May 1, 2024 - Energy & Environment

Red-hot copper floats near highest levels since 2022

U.S. <span style="background:white; padding:3px5px;color:#a83820;">copper</span> futures
Data: Yahoo Finance; Chart: Deena Zaidi/Axios Visuals

Copper prices have been on a tear, converging with a broad rally in commodities, and flirting with their highest levels since 2022.

Why it matters: Copper's versatility in construction, electronics, transportation and now AI applications makes it a go-to for industrial purposes, and as a useful gauge of economic health that's coined it the nickname "Dr. Copper."

  • Meanwhile, accelerating investment in green technologies has also boosted interest in the metal.

By the numbers: According to a recent report by the World Bank, copper prices are projected to rise 5% in 2024, before holding steady next year. Simultaneously, other commodities like gold and aluminum are expected to rise 8% and 4% in the same year.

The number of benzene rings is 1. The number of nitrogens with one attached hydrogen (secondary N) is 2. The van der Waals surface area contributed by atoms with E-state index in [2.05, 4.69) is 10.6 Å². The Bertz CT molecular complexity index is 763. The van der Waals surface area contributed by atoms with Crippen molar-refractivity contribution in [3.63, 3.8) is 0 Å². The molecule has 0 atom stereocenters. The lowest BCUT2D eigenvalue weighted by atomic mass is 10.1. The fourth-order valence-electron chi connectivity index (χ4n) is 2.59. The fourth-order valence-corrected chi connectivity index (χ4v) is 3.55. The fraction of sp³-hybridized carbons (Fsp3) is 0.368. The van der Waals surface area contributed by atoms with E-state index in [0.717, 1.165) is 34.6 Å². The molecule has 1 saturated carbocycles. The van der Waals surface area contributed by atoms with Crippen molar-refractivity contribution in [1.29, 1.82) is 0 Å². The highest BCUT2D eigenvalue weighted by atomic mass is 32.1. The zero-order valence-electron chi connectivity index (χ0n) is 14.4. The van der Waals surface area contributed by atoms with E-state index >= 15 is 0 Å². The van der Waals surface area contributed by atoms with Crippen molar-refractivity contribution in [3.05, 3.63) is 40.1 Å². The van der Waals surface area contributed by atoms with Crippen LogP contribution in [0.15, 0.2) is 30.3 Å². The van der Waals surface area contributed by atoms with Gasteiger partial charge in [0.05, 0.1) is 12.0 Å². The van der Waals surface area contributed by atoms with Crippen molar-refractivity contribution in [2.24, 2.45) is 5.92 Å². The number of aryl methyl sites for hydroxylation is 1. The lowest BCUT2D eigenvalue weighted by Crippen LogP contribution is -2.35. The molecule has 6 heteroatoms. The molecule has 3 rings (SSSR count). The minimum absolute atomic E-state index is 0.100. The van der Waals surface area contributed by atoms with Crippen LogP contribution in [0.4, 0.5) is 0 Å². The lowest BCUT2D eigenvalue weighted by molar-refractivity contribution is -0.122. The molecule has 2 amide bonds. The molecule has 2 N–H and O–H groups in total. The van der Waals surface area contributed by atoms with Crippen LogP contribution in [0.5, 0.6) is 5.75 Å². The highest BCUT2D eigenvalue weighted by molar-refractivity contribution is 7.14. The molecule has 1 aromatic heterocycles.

• On Monday, Copper prices closed at a two-year high, hitting $4.66 per pound before retreating with the broader market, holding near those levels in early Wednesday trading.

Context: Copper's strategic value was underscored last week, when mining giant Anglo American rejected a takeover of a $39 billion acquisition bid from the world's largest mining company, BHP Group. Anglo said the offer significantly undervalued the company and its prospects.

Zoom in: The red metal is highly conductive and resistant to corrosion, and is critical to the global transition to green energy.

  • Renewable energy infrastructure like solar panels, wind turbines, and energy storage systems rely heavily on the metal's conductivity.
  • The metal is used in electric vehicles and is also a key component in the manufacturing of battery systems, contributing to their reliability and overall performance.

Copper's price surge is also due to its limited supply.

  • Copper mining is an expensive business, and can result in habitat disruption, water pollution, and emissions.
  • The World Bank warns that the copper supply growth is expected to be modest this year, limited by production stoppages and declining ore grades in major producers in South America.
  • Additionally, setting up new mines is capital-intensive and can take about 10 years, which can also curb the supply.
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